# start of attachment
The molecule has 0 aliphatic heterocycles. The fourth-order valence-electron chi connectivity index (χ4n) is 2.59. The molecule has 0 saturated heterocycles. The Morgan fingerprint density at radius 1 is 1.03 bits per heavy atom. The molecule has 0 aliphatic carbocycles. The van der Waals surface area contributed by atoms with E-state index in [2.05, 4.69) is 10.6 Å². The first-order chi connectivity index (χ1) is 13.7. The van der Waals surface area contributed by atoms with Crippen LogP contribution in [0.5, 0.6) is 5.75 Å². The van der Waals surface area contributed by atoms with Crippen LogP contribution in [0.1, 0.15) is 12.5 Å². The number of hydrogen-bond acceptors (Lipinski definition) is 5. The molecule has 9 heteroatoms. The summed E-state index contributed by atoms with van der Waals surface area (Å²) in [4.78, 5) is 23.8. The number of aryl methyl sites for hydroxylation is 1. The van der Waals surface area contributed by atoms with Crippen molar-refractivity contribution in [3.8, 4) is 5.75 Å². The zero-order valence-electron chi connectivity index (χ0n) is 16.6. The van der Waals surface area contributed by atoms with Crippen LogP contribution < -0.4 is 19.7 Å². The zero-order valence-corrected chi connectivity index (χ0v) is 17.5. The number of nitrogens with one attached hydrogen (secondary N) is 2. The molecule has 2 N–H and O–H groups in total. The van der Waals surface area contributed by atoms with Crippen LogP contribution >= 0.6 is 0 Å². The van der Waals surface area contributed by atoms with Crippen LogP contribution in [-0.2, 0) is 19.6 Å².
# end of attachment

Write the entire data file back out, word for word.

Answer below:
The molecule has 0 aliphatic heterocycles. The fourth-order valence-electron chi connectivity index (χ4n) is 2.59. The molecule has 0 saturated heterocycles. The Morgan fingerprint density at radius 1 is 1.03 bits per heavy atom. The molecule has 0 aliphatic carbocycles. The van der Waals surface area contributed by atoms with E-state index in [2.05, 4.69) is 10.6 Å². The first-order chi connectivity index (χ1) is 13.7. The van der Waals surface area contributed by atoms with Crippen LogP contribution in [0.5, 0.6) is 5.75 Å². The van der Waals surface area contributed by atoms with Crippen LogP contribution in [0.1, 0.15) is 12.5 Å². The number of hydrogen-bond acceptors (Lipinski definition) is 5. The molecule has 9 heteroatoms. The summed E-state index contributed by atoms with van der Waals surface area (Å²) in [4.78, 5) is 23.8. The number of aryl methyl sites for hydroxylation is 1. The van der Waals surface area contributed by atoms with Crippen molar-refractivity contribution in [3.8, 4) is 5.75 Å². The zero-order valence-electron chi connectivity index (χ0n) is 16.6. The van der Waals surface area contributed by atoms with Crippen LogP contribution < -0.4 is 19.7 Å². The zero-order valence-corrected chi connectivity index (χ0v) is 17.5. The number of nitrogens with one attached hydrogen (secondary N) is 2. The molecule has 2 N–H and O–H groups in total. The van der Waals surface area contributed by atoms with Crippen LogP contribution >= 0.6 is 0 Å². The van der Waals surface area contributed by atoms with Crippen LogP contribution in [-0.2, 0) is 19.6 Å².